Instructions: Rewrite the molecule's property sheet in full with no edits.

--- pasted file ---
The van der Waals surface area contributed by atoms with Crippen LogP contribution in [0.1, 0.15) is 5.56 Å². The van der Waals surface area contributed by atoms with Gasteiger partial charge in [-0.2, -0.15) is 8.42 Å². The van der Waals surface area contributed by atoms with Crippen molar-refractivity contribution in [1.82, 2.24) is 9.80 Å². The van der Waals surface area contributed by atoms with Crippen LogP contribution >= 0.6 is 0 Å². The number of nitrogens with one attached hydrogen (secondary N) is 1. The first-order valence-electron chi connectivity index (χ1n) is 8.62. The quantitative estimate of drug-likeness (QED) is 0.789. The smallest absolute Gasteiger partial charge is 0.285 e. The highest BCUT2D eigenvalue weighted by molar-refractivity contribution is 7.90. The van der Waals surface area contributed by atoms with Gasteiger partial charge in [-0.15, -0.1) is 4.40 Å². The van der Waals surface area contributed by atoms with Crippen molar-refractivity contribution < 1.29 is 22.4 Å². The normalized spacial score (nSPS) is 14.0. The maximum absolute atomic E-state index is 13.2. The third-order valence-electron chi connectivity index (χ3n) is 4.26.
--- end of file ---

The van der Waals surface area contributed by atoms with Crippen LogP contribution in [0.1, 0.15) is 5.56 Å². The van der Waals surface area contributed by atoms with Gasteiger partial charge in [-0.2, -0.15) is 8.42 Å². The van der Waals surface area contributed by atoms with Crippen molar-refractivity contribution in [1.82, 2.24) is 9.80 Å². The van der Waals surface area contributed by atoms with Crippen LogP contribution >= 0.6 is 0 Å². The number of nitrogens with one attached hydrogen (secondary N) is 1. The first-order valence-electron chi connectivity index (χ1n) is 8.62. The quantitative estimate of drug-likeness (QED) is 0.789. The smallest absolute Gasteiger partial charge is 0.285 e. The highest BCUT2D eigenvalue weighted by molar-refractivity contribution is 7.90. The van der Waals surface area contributed by atoms with Gasteiger partial charge in [-0.15, -0.1) is 4.40 Å². The van der Waals surface area contributed by atoms with Crippen molar-refractivity contribution < 1.29 is 22.4 Å². The normalized spacial score (nSPS) is 14.0. The maximum absolute atomic E-state index is 13.2. The third-order valence-electron chi connectivity index (χ3n) is 4.26.